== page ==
Not Enough Building Lots
Are you seeing a trend yet? We already know we have (and are going to continue to) not have enough resale homes due to a multiple of factors. Adding to that, we are going to see a shortage of building lots for the people looking to build new. Yes, just like with resale, some houses don’t garner a lot of interest, the same can be said for lots. Under 1000 available building lots available over the next 2-3 years may seem like a lot, it really isn’t. Half of which are controlled by one developer. Short mulitple listing service inventory (listed properties for sale), shortage of lots, mean overall inventory will be deminishing over the next 2 years. So how will this affect us in London?
Rise in Prices
Let’s use 65′ lots backing onto the woods in Riverbend as an example. In 2007/08, you could have bought one for about $130,000. That same lot today is about $260,000. Home prices in London have not doubled over that period. As an example, I purchased my first home in London in 2006 for $153,000. Over the time we lived in it, we significantly improved it, and it sold at the end of 2016 for $230,000. Extremely small sample size. That being said, comparable properties sold with a gain of 2-2.5% a year for the first 8 years we owned that house. They last 2 years saw a considerable jump (closer to 7%) in pricing in a short period of time. Fewer new homes available for sale, fewer resale homes available are only going to push average home prices higher in London. The City of London is also attempting to issue more infil building permits, which makes it a lot more difficult for large scale development.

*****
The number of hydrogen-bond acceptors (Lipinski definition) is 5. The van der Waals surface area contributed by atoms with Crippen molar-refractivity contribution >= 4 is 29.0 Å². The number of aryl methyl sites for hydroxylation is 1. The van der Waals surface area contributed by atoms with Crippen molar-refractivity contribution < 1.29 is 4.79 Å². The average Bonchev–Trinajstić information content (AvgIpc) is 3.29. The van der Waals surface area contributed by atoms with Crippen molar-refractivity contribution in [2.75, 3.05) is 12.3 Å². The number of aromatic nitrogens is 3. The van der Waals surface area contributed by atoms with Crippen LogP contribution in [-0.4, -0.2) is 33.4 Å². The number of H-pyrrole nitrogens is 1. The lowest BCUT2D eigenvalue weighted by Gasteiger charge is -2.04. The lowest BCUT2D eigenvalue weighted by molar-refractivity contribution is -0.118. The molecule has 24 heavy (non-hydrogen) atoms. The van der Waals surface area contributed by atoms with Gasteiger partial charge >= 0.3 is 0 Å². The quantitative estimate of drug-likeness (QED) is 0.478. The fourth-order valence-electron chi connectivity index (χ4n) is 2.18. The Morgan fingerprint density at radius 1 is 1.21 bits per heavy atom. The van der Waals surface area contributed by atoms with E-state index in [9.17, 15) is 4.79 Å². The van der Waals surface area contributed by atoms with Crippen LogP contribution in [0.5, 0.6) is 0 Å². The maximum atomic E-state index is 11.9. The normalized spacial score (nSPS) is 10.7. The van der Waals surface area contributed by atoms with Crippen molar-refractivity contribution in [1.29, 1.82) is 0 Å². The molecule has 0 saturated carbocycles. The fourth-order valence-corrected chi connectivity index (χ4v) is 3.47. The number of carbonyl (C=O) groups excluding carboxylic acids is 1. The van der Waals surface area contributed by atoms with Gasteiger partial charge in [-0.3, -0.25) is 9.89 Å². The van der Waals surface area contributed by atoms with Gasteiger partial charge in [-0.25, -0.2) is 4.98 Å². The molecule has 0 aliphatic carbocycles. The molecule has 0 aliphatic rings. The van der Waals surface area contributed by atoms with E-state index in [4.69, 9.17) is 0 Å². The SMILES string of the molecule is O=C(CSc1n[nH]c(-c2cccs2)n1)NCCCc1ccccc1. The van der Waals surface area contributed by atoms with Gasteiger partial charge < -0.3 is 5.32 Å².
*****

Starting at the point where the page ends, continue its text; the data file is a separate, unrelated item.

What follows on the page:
The HGTV Effect
Another effect is the fact more buyers want HGTV ready homes, or homes that require no work, at all. New homes are becoming more and more popular, and we see some first time buyers saving for longer, to be able to afford the new build home for the first home. Another shift we are seeing, is the move toward modern building design. WIth this you almost need a new build, becasue the cost of renovating the outside of a home as well as inside is significant, to a point most people are not willing to do it. Will this lack of availble properties to buy cause any further issues elsewhere? I’m glad you asked. It will also cause an issue with vacancy rates. With less homes available to buy, people continue to rent, meaning investment properties become more popular, and that’s what we will talk about in Part 5.